We personally wouldn't probably participate with blue lights just because our porch lights are not easy to change. I have a friend who is a former police officer. He said there are mixed feelings amount law enforcement towards the current project. Some appreciate the show of support. Others worry that those homes may be targeted because they show police support. It seems to depend on if there has been violence toward police in that specific area.

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answers from Washington DC on

The idea has been around a long time, since before Ferguson, and various accounts say it originated with a former officer, or the mother of a killed officer, etc. Probably there's no one origin but it's definitely not linked solely to Ferguson, though I'm sure someone did launch one campaign after that.

It's fine by me as long as no one starts to feel pressured by neighbors to have a blue porch light or be branded anti-police. It's a symbol of support, especially when there's been a police death or other incident, but I hope that the symbol doesn't distract people from more substantive support for police.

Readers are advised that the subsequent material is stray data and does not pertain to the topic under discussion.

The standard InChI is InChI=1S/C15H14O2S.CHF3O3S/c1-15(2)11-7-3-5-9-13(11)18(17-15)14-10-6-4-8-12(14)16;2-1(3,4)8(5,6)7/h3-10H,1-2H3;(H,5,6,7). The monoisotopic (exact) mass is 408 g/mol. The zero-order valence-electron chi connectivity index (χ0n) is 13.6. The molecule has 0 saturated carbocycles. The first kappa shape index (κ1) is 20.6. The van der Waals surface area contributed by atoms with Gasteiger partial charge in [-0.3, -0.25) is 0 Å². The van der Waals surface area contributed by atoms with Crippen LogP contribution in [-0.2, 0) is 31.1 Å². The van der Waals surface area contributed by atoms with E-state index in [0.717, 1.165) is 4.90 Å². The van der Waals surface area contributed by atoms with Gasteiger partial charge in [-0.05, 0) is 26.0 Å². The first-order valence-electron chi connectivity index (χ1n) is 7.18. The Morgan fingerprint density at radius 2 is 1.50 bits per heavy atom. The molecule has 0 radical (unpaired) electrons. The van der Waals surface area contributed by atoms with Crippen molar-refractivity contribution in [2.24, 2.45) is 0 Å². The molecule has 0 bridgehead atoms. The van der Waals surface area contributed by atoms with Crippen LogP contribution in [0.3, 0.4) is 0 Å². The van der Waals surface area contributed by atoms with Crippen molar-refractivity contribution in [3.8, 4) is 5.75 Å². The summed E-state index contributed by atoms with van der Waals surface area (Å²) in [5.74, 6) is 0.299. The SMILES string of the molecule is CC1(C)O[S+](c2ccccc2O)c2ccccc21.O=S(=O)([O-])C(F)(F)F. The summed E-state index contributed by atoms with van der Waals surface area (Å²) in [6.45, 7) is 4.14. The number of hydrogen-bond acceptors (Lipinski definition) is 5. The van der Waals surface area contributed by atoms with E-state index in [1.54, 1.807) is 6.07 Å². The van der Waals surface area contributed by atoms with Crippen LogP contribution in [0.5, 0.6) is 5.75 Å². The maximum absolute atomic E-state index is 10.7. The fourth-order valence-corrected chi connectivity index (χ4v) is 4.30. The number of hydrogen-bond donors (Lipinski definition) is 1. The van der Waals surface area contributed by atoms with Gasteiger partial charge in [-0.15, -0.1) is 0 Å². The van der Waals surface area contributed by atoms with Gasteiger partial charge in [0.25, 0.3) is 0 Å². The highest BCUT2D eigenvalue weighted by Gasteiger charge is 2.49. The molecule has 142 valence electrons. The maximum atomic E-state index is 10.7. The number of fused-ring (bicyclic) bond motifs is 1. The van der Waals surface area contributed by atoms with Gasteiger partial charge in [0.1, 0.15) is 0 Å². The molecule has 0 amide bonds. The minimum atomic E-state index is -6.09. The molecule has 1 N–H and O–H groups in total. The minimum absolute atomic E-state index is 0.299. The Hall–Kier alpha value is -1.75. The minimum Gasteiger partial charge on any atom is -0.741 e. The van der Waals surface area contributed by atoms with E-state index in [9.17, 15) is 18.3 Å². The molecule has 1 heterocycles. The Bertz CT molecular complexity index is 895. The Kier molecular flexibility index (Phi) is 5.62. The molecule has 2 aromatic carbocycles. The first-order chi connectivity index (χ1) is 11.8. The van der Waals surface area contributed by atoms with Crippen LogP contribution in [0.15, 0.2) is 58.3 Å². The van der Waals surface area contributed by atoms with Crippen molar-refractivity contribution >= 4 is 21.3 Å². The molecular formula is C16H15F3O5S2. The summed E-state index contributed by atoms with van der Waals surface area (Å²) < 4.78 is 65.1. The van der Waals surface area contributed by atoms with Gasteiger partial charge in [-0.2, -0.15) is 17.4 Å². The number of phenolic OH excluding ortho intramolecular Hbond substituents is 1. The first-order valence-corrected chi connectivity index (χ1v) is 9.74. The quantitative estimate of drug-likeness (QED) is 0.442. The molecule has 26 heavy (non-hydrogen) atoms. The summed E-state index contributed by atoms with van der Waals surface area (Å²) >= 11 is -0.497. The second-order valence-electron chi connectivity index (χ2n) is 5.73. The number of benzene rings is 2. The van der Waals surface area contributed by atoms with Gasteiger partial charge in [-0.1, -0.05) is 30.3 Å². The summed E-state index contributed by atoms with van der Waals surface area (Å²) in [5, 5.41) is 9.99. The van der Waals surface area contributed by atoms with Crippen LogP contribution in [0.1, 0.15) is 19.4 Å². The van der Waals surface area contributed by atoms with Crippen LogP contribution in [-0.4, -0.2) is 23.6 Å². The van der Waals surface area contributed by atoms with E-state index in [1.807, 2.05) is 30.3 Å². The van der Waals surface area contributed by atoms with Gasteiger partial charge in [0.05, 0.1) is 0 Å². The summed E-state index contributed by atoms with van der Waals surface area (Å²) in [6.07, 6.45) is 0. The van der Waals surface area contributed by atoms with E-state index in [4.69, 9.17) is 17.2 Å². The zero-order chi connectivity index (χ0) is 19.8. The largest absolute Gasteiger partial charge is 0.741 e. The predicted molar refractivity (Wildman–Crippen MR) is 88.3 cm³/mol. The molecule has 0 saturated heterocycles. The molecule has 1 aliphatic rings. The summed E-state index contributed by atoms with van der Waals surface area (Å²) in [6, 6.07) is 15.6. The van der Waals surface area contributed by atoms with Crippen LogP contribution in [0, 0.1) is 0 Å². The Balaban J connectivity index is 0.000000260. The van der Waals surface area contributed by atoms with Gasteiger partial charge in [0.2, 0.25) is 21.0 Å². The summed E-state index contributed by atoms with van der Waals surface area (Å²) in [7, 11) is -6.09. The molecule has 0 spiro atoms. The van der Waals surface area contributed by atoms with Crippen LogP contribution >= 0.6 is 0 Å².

Our local police some years back said they really wish every house would have a porch light (blue wasn't mentioned) on all night, as well as motion sensor lights over back doors, garage doors, etc. They also asked for residents to be more proactive about phoning them on the non-emergency line if anything seems amiss and never to say, "Oh, I don't want to bother the cops"--it could turn out someone was casing the area or a person was in distress. Alongside blue porch lights as moral support, it would be great for citizens to ask police about ways like those to support more effective patrols in their specific neighborhoods.

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answers from Dayton on

I haven't heard of the blue porch light project but I did see a Facebook post about a Texas man starting an initiative in his neighborhood to show support for police officers by painting a thin blue stripe on the curb. It said the blue stripe is meant to let officers know that the person occupying the home has their back, appreciates their service and that the residents of the home/neighborhood will “have their back.”

I think it's an easy way to show support for the police. Not sure if those in my neighborhood would realize what the blue stripe represents.